Now, can you tell I’m a little intrigued by tattoos?
Yep! Women sometimes are … it can be very nice.
Well I am, so let’s talk about that. Which tattoo is your favourite?
It’s the milestone engraved with ‘One Miles’. I had that done when I was eighteen. Tattoos weren’t that common, then. I probably had it to prove to others (read: my parents) that I make my own decisions. Later, I got the Porsche Boxster on my arm and a wheel on my shoulder. That’s enough. My tattoos look good, not cheesy.
Love the symbolism of your first tattoo! What did that first one feel like? Painful? Or was it just enough pain to get you addicted to the adrenalin surge?
The pain wasn’t really a consideration. I wanted a tattoo and I got one. I am happy with the work I’ve had done and don’t feel the need for more. I never thought of pain as something to become addicted to. There are a lot nicer sensations – and it’s the nicer kinds that attract me.
What you haven’t asked is whether I like women to have tattoos.
You’re right I should have, especially as there’s a trend in Australia for women to have tattoos! So??
I’m not against them but there are other things I’d rather have on a woman – like jewellery. And I really have a thing for long hair. Angel calls it my Rapunzel complex. Long hair not only looks great, it feels great, whether it’s touching me or I’m touching it. I’m tactile.
Oh, that makes me want to grow my hair again!! I know you’re a fan of romance so what’s your game plan when you see a woman you’re interested in?
To find out if she’s interested in me. To get talking and see if there’s a buzz there. If not, then that’s fine. I discriminate.
I really do like women. They’re fascinating. I love pretty much everything about them. But I haven’t been in many long-term or even exclusive ‘relationships’. My friendships, on the other hand, are enduring.
This would be a good place to remind you that one of my best friends is a woman, Angel. She’s amazing. She can be a pain in the backside, too, because she’s the one who never hesitates to point it out if she thinks I need improving, which is not something I always appreciate.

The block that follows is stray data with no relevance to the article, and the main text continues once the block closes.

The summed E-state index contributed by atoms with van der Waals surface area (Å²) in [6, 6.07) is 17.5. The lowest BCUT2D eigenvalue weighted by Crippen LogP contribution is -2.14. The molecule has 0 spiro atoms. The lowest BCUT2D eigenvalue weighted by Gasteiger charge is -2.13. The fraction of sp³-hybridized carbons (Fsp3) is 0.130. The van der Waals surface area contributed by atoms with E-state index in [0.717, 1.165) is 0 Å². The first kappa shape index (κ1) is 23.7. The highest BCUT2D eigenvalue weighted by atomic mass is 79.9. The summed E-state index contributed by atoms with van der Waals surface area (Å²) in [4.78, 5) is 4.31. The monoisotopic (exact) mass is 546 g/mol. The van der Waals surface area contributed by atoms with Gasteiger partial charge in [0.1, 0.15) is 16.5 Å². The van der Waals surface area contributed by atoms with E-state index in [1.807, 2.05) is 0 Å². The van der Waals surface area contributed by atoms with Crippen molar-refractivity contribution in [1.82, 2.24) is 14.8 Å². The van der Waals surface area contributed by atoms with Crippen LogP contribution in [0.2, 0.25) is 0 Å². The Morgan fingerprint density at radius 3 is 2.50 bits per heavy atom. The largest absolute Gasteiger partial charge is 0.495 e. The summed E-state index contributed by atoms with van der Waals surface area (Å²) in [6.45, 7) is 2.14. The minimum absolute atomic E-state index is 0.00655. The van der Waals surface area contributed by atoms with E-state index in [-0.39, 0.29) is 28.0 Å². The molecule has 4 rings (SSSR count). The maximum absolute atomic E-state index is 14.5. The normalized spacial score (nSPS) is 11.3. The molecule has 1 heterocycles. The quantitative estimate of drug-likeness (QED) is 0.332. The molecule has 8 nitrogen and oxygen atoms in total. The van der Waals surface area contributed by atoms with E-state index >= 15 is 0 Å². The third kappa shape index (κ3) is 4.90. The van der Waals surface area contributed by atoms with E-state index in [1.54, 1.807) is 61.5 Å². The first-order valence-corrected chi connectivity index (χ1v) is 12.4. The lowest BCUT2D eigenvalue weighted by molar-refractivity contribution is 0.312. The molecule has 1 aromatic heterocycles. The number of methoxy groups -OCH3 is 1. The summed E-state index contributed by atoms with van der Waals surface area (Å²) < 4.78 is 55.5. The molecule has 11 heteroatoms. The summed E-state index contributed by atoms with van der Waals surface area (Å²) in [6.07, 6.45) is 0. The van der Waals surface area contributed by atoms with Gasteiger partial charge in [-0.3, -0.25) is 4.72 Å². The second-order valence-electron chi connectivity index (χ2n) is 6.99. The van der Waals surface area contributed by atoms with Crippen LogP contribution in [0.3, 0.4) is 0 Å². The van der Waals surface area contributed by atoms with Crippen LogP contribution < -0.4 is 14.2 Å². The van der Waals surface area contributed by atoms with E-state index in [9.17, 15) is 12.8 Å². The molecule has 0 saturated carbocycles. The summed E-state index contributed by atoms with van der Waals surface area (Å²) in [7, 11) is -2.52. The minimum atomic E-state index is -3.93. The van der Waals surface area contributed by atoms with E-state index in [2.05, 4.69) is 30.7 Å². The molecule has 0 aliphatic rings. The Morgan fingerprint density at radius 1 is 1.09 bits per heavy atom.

We all need an Angel in our lives. Do you see yourself ever settling down with just one woman? If so what’s your ideal women?
If I ever had an ideal woman in my head, she’s not the one I met in Starting Over. She’s like nobody I’ve ever come across, and she drives me mad. We met when she drove her Freelander into the back of my wrecker, so it’s wasn’t a good start. She’d had a bad time with the guy she was going to marry and she drove me mad with her stubborn no-risk policies. But I have my own circuitous ways of getting what I want.
I don’t think you know your ideal anything until you see it and you suddenly feel yourself falling. Hard.
She sounds like she got under your skin from the very start, Ratty. Thanks so much for agreeing to chat with me today. All the best with your release in Australia. I’m looking forward to reading your story.
Thanks. I think you’ll find a few surprises in there … I’m never what people expect. That’s what keeps me interesting.
You can buy Starting Over, and all Sue’s books, here .
Sue Moorcroft writes romantic novels of dauntless heroines and irresistible heroes for Choc Lit. Combining thasuccess with her experience as a creative writing tutor, she’s written a ‘how to’ book, Love Writing – How to Make Money From Writing Romantic and Erotic Fiction (Accent Press). Sue also writes short stories, serials, articles and courses and is the head judge for Writers’ Forum. She’s a Katie Fforde Bursary Award winner.
STARTING OVER and ALL THAT MULLARKEY are already available in Australian bookstores. WANT TO KNOW A SECRET will be available from 1st June 2011.
New home, new friends, new love. Can starting over be that simple? Tess Riddell reckons her beloved Freelander is more reliable than any man – especially her ex-fiancé, Olly Gray. She’s moving on from her old life and into the perfect cottage in the country. Miles Rattenbury’s passions? Old cars and new women! Romance? He’s into fun rather than commitment. When Tess crashes the Freelander into his breakdown truck, they find that they’re nearly neighbours yet worlds apart. Despite her overprotective parents and a suddenly attentive Olly, she discovers the joys of village life and even forms an unlikely friendship with Miles. Then, just as their relationship develops into something deeper, an old flame comes looking for him … Is their love strong enough to overcome the past? Or will it take more than either of them is prepared to give?